• Category 2 – Medium: Optimize Design. These applications have some complexity (custom interactions, data integration, security etc) and require low-moderate architecture change to work effectively in a cloud computing environment. They can be optimized by adopting additional cloud tools and practices (in doing so, the target moves from pure IaaS – Infrastructure as a Service, to PaaS – Platform as a Service, as these applications start “moving up the stack”). Once migrated, these applications may require adoption of continuous delivery capabilities within the operations and/or delivery teams. While project costs may be higher, return is also higher, making the business case more palatable. Before starting on category 2’s, it is important to understand the current state architecture of each application and the foundational security, network (bandwidth), data integration and consumption needs.
  • Category 3 – Large: Re-architect For Cloud. These are the most intensive applications. These applications will often require full re-architecting of major components to be optimized for the cloud. Additionally, IT capabilities should be in place to automate processes, manage usage, and execute DevOps practices. This can be thought of as exploitation of full PaaS capabilities available through the cloud and adds a new element to the business case that moves it beyond reducing data center costs.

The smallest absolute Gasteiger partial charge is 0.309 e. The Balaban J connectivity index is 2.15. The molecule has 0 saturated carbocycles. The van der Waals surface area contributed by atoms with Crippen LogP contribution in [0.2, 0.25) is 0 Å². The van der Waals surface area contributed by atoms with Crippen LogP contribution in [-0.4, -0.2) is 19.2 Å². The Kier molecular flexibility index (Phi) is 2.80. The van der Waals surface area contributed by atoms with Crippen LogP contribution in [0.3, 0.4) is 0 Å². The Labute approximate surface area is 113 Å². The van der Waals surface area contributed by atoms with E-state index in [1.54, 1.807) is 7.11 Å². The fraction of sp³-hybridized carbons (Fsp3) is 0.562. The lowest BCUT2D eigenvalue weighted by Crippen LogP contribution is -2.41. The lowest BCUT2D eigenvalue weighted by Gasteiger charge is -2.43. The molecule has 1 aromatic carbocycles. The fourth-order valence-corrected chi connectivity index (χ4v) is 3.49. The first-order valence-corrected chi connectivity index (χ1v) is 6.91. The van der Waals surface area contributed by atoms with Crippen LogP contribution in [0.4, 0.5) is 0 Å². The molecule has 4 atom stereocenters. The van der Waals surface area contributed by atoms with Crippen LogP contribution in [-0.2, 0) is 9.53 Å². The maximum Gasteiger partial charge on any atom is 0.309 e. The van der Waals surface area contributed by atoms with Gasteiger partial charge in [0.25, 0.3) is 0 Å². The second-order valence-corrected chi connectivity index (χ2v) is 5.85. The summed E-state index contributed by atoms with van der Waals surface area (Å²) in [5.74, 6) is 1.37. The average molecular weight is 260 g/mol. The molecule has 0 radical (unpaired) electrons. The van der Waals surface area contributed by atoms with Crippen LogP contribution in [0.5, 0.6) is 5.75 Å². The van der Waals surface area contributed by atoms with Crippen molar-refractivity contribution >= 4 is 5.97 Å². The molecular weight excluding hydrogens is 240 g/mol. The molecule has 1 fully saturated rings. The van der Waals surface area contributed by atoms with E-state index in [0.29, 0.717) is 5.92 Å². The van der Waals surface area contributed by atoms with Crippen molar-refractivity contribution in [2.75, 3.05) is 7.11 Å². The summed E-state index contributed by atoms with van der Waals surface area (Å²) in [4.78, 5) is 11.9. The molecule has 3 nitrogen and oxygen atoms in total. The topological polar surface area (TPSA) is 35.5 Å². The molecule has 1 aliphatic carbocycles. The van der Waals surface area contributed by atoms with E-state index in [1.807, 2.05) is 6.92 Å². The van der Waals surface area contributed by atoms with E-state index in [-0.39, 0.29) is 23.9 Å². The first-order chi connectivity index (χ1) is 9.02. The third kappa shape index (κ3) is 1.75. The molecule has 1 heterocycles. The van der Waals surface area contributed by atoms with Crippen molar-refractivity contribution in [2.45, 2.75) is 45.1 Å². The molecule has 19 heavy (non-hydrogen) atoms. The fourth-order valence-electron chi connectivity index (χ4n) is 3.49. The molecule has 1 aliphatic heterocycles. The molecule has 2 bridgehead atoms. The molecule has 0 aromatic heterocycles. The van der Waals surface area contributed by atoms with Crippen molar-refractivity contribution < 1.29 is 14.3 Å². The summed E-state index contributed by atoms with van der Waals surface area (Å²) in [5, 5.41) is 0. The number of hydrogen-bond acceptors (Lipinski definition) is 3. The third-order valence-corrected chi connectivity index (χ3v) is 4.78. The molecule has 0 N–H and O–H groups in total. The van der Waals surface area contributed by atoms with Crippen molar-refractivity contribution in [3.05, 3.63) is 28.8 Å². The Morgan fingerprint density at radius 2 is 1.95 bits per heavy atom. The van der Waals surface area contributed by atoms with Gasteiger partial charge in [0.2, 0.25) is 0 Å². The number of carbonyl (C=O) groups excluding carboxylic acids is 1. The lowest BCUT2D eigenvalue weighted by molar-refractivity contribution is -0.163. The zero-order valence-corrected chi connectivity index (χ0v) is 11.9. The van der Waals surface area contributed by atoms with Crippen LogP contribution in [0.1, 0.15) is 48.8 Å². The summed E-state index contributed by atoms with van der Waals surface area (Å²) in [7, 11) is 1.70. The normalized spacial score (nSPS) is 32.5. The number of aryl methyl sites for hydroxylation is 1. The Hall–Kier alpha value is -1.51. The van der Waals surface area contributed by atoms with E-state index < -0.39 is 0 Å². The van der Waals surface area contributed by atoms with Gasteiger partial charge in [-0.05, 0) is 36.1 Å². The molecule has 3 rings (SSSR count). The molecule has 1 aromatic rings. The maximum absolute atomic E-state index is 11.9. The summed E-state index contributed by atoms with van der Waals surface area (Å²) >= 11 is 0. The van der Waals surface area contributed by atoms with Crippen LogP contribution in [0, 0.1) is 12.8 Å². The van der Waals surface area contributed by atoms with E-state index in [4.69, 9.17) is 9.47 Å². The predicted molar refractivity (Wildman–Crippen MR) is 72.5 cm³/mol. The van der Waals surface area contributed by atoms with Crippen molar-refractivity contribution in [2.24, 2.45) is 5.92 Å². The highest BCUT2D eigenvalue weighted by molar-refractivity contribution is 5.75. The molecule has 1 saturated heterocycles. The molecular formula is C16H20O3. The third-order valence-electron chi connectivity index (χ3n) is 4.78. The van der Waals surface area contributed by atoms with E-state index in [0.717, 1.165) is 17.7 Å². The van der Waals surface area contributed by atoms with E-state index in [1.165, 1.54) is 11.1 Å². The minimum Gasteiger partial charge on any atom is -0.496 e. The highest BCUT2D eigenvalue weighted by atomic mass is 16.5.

• Category 4 – SaaS (software as a service) candidates. What about when you don’t need to move to new infrastructure? It may make sense to move to a SaaS version of the software or service. The key is understanding the expected user experience and core security and data management requirements for each SaaS application. A SaaS readiness framework that includes a basic requirements checklist can help streamline this process.

To recap, a robust Application Portfolio Management process can be leveraged for many purposes – including planning for the cloud, as illustrated above. By starting with a bit of upfront information gathering and planning, you can effectively mitigate risk and evolve to the cloud in a responsible, secure manner – enabling your organization to then take advantage of the multitude of competitive digital advantages available through cloud computing. Let’s talk.